Creating Jesus: To Chalcedon?

Pastor Bob has asked me to take us to Chalcedon in terms of christology. I can certainly do this...but I don't want to bore my readers with the same subject for an extended period of time. I can cover all the controversies to Nicaea, Nicaea, and its fallout, but only if this is something that will interest you.

As for James McGrath's post today, arguing for a possession christology in John. I do not find these arguments convincing. There is no prophetic tradition from Judaism in which the prophet is ever God. No prophet would ever claim "I AM" for himself or "I and the Father are one." Now the Kavod and Angel of the Lord traditions do help to explain this, as they also help to explain the distinction that Jesus is the son and a mediator figure (which I have explained in earlier posts in this series). But prophet traditions do not. The spirit in prophetic tradition is always a temporary possession of a full human being and never makes the possessed God himself.

This is not to say that prophetic traditions have not influenced early strata of Johannine traditions. They have, particularly Samaritan understandings of the Prophet-like-Moses. But these traditions have been reconfigured within a Hellenistic model of anthropology in which the Logos descends into flesh. The language is not language of descent into a full human being, into a "man", but of the descent of God's Reason into flesh. This is ensoulment language not possession language.

Perhaps it would be helpful to know that in Hellenistic philosophy, particularly that influenced by Plato, God was conceived as The Good and The One. When he thinks (which is all he can do) he is Mind-Logos within which exists all thoughts and patterns for the universe. Plato perceived these to be "forms." Some of the first Christians thought of them as little logoi. Origen, in fact, says that these little logoi became our souls when their love for God began to cool off and they fell down into matter and became psyches. Only one little logos remained completely attached to God and this is what Origen thought became Jesus' soul.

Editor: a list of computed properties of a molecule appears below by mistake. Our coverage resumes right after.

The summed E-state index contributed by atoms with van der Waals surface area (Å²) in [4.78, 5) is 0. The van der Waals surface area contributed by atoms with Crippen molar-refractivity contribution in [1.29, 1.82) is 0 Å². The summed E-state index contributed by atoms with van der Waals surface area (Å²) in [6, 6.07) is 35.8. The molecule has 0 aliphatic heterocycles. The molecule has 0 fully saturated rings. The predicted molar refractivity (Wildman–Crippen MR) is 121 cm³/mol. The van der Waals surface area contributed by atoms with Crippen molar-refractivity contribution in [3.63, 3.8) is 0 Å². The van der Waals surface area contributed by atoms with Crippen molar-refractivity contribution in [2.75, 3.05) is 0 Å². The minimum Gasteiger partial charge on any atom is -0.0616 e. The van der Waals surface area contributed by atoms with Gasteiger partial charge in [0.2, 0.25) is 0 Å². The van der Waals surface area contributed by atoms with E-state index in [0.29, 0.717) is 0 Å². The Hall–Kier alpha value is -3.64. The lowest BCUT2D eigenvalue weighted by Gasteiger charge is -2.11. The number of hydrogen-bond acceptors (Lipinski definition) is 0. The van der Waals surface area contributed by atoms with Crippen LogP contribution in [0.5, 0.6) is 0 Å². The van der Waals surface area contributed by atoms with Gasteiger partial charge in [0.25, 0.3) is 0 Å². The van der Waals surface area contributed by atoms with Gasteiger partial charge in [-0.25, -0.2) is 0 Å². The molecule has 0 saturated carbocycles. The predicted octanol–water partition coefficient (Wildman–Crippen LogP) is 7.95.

Creating Jesus 17: A divine fetus

When the early Christian Jews concluded that the appearances of the YHWH Angel prior to Jesus' birth must also have been Jesus somehow, this gave Jesus a pre-existence and it shifted the paradigm. No longer was he a normal human being born of normal human parents. Somehow this great Angel had been embodied either at Jesus' conception or his quickening. In other words, a human fetus was possessed by this Angel, rather than a human man at his baptism. The Christians shifted his possession to the earliest moment possible. The idea that an angel can possess a human being is possible because the ancient people understood "spirits" and "angels" to be equivalents. This is also the case with the word "powers." The angel was a spirit who like a demon could possess a human being.

The virgin birth stories are related to this shift. The story of womb-possession is very prominent in Luke's gospel, which parallels John the Baptist's conception with Jesus'. John the Baptist was "filled with the Holy Spirit even from his mother's womb" (Luke 1:15). Jesus' conception is understood similarly, as the Holy Spirit, the Power of the Most High, coming upon Mary so that her child would be the holy Son of God. Keep in mind that angels are sons of God. And prophets are called and consecrated (which means a descent of the Holy Spirit into them!) from before they came into the womb of their mothers (see Jer 1:5; Isa 49:1; cf. Gal 1:15).